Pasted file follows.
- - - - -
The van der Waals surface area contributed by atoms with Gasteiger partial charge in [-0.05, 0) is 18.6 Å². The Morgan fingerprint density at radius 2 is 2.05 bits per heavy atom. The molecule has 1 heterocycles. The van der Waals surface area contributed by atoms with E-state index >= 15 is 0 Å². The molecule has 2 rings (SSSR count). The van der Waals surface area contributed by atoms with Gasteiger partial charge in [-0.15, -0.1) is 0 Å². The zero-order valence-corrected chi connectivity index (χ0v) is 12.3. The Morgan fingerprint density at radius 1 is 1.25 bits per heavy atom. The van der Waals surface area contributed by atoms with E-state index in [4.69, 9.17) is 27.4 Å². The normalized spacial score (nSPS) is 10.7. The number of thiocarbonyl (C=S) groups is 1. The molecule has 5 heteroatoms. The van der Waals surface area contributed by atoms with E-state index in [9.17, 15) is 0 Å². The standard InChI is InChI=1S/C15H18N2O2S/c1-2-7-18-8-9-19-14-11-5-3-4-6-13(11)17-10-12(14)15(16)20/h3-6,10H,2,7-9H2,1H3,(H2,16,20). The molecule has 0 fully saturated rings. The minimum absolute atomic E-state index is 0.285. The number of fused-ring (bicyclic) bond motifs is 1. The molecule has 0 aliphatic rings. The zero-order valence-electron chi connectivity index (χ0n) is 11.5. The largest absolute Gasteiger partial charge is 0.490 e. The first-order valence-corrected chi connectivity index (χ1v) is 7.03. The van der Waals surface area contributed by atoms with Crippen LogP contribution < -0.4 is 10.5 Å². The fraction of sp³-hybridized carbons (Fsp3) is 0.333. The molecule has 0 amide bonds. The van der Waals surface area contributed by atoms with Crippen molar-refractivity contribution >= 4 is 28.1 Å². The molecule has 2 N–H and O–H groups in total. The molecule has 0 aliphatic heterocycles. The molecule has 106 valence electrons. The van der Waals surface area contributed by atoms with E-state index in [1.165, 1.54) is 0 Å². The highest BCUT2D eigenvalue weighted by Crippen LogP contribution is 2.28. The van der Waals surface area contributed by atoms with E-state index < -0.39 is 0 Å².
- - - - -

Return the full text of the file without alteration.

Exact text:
The van der Waals surface area contributed by atoms with Gasteiger partial charge in [-0.05, 0) is 18.6 Å². The Morgan fingerprint density at radius 2 is 2.05 bits per heavy atom. The molecule has 1 heterocycles. The van der Waals surface area contributed by atoms with E-state index >= 15 is 0 Å². The molecule has 2 rings (SSSR count). The van der Waals surface area contributed by atoms with Gasteiger partial charge in [-0.15, -0.1) is 0 Å². The zero-order valence-corrected chi connectivity index (χ0v) is 12.3. The Morgan fingerprint density at radius 1 is 1.25 bits per heavy atom. The van der Waals surface area contributed by atoms with E-state index in [4.69, 9.17) is 27.4 Å². The normalized spacial score (nSPS) is 10.7. The number of thiocarbonyl (C=S) groups is 1. The molecule has 5 heteroatoms. The van der Waals surface area contributed by atoms with E-state index in [9.17, 15) is 0 Å². The standard InChI is InChI=1S/C15H18N2O2S/c1-2-7-18-8-9-19-14-11-5-3-4-6-13(11)17-10-12(14)15(16)20/h3-6,10H,2,7-9H2,1H3,(H2,16,20). The molecule has 0 fully saturated rings. The minimum absolute atomic E-state index is 0.285. The number of fused-ring (bicyclic) bond motifs is 1. The molecule has 0 aliphatic rings. The zero-order valence-electron chi connectivity index (χ0n) is 11.5. The largest absolute Gasteiger partial charge is 0.490 e. The first-order valence-corrected chi connectivity index (χ1v) is 7.03. The van der Waals surface area contributed by atoms with Crippen LogP contribution < -0.4 is 10.5 Å². The fraction of sp³-hybridized carbons (Fsp3) is 0.333. The molecule has 0 amide bonds. The van der Waals surface area contributed by atoms with Crippen molar-refractivity contribution >= 4 is 28.1 Å². The molecule has 2 N–H and O–H groups in total. The molecule has 0 aliphatic heterocycles. The molecule has 106 valence electrons. The van der Waals surface area contributed by atoms with E-state index in [1.165, 1.54) is 0 Å². The highest BCUT2D eigenvalue weighted by Crippen LogP contribution is 2.28. The van der Waals surface area contributed by atoms with E-state index < -0.39 is 0 Å².